“Basically this decision says that Washington, D.C., knows more than the people of Arkansas do about whether to build across the state giant, unsightly transmission towers to carry a comparatively expensive, unreliable source of electricity to the Southeast where utilities may not need the electricity. This is the first time federal law has been used to override a state's objections to using eminent domain for siting electric transmission lines. It is absolutely the wrong policy.”
The signs were put up just two weeks after State Auditor Gary Jones wrote a scathing piece in the Tulsa World calling the subsidies “nothing short of a giveaway." In the piece, Jones said the state lost $88 million in tax credits, $44 million in sales taxes that were supposed to go to schools and $67 million in sales tax exemptions.
Out of the $130-plus million in subsidies Oklahoma taxpayers hand over to wind companies every year, over $120 million literally is going to companies in Portugal, Italy, Spain, Germany, Venezuela, Texas, New York, Florida, Illinois, Maryland, and Georgia. Furthermore, the property taxes being trumpeted by wind lobbyists simply do not add up. The truth is taxpayers from across Oklahoma have paid the bulk of wind’s property taxes, not out-of-state and foreign wind developers.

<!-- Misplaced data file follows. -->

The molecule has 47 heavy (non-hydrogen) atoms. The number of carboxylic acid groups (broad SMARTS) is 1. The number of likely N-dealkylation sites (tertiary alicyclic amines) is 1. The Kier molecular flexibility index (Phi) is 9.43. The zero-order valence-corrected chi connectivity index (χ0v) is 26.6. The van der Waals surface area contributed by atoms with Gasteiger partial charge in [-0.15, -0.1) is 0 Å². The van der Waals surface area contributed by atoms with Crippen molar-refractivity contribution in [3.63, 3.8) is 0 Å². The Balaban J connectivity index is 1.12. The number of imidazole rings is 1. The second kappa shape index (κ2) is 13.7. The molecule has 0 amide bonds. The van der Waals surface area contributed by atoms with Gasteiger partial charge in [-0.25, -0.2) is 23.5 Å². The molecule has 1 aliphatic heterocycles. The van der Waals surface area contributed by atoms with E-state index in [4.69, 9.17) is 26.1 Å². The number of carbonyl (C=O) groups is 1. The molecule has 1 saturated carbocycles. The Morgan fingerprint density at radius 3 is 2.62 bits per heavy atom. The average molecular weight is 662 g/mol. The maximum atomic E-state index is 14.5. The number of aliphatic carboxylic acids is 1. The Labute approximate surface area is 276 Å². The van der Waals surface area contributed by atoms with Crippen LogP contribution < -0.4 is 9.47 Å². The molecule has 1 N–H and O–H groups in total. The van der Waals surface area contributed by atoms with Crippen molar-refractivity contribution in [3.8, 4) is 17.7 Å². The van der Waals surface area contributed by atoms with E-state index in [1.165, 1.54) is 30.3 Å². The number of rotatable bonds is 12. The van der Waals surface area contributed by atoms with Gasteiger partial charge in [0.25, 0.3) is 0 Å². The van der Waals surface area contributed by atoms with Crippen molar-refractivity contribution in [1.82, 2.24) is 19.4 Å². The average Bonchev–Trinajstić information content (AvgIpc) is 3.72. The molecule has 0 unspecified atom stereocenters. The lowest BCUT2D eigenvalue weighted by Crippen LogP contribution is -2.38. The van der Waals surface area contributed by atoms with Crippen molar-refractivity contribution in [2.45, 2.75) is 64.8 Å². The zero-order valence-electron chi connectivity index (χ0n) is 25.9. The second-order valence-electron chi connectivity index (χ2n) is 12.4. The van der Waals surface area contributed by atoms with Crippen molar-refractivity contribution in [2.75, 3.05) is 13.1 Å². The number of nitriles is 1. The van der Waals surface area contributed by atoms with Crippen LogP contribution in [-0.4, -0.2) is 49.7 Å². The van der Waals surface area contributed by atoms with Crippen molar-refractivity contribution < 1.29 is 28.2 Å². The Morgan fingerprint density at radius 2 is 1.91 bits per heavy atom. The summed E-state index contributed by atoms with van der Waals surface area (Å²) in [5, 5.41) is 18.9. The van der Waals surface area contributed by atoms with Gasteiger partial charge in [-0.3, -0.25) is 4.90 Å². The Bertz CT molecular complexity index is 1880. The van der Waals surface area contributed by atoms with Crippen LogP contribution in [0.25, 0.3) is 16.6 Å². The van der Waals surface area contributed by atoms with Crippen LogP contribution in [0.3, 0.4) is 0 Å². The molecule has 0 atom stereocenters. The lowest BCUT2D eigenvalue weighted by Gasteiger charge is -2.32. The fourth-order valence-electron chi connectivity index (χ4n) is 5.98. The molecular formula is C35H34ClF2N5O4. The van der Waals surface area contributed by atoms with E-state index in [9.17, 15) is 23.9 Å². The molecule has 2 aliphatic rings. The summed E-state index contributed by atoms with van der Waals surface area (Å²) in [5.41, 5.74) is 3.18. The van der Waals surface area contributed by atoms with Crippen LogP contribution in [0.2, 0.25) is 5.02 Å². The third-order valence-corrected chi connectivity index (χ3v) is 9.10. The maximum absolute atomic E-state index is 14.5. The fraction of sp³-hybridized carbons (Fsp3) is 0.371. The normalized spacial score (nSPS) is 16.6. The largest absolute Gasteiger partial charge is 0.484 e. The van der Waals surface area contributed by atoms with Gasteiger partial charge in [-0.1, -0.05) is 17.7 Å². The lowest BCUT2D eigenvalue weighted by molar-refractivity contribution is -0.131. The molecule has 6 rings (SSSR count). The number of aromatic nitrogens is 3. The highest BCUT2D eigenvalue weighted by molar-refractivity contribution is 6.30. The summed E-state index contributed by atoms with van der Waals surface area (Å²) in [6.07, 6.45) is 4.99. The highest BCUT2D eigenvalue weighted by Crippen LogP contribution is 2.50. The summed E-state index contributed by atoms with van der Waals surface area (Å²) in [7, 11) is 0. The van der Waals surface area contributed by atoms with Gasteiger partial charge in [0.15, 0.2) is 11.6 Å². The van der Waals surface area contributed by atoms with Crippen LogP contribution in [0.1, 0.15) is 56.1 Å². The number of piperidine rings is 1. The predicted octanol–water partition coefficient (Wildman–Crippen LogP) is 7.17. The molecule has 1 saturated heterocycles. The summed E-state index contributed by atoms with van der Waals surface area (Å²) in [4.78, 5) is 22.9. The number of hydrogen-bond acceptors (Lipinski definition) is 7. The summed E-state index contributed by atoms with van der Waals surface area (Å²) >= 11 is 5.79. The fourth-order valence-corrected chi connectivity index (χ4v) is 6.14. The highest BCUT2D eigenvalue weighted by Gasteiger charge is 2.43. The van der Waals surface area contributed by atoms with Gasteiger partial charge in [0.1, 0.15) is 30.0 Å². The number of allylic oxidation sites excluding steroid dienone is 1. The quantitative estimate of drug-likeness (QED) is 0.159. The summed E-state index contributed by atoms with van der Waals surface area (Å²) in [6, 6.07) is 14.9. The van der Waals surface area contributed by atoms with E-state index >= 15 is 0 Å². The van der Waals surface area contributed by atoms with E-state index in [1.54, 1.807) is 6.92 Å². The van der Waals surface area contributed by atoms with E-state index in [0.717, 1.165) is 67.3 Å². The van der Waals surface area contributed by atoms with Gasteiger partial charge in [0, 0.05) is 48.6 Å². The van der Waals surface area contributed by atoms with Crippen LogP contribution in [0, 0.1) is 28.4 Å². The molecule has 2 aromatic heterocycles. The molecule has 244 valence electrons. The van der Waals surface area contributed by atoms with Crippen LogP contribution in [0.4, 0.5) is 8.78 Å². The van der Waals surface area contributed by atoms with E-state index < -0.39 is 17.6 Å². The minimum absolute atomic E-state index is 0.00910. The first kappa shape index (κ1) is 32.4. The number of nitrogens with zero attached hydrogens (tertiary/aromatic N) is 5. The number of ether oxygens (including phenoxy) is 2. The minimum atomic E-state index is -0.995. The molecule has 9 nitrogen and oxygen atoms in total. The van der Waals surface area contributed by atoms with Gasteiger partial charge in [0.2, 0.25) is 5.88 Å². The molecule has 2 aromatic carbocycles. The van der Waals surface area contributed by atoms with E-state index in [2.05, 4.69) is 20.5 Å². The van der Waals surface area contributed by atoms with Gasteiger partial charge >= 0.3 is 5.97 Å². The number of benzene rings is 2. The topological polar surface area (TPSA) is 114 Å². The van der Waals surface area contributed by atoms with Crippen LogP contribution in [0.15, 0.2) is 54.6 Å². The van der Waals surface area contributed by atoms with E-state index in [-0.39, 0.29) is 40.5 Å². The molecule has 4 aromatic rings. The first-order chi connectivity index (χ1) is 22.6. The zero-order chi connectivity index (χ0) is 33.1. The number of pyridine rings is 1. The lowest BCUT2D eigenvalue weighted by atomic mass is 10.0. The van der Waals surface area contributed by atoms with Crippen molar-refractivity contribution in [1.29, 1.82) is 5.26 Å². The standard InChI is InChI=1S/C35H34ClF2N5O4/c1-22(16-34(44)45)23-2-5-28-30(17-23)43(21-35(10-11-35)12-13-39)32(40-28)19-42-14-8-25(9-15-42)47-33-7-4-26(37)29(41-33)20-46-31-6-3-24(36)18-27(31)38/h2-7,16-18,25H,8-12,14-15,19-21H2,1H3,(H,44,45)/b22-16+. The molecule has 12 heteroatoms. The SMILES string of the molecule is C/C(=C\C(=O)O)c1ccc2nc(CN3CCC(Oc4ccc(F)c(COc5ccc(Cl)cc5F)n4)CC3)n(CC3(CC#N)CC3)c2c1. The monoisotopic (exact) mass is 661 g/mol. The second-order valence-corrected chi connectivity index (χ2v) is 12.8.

Oklahoma Tax Commission paid wind companies $27.3 million in cash incentives for 2013, the most recent tax year for which data are available. That was up nearly 50 percent from the $18.2 million claimed the year before. ...Those claims far overshot the commission's own predictions two years ago that payments would swell to $19.1 million a year by 2018.
An Oklahoma wind project in Canadian and Kingfisher County will not be completed by its deadline, according to an Apex Clean Line Energy official. Apex spokeswoman Davhi Wilson said construction with the Kingfisher Wind facility is ongoing, even though it was scheduled to be completed before the end of 2015.
The tribe’s Minerals Council has argued that the pits, measuring as much as 60 feet wide and 30 feet deep, amount to “mining” and violate the tribe’s mineral rights, which includes ownership of rocks and minerals below the surface. The Osage Wind development west of Pawhuska has destroyed more than 60,000 cubic yards of minerals, according to the lawsuit.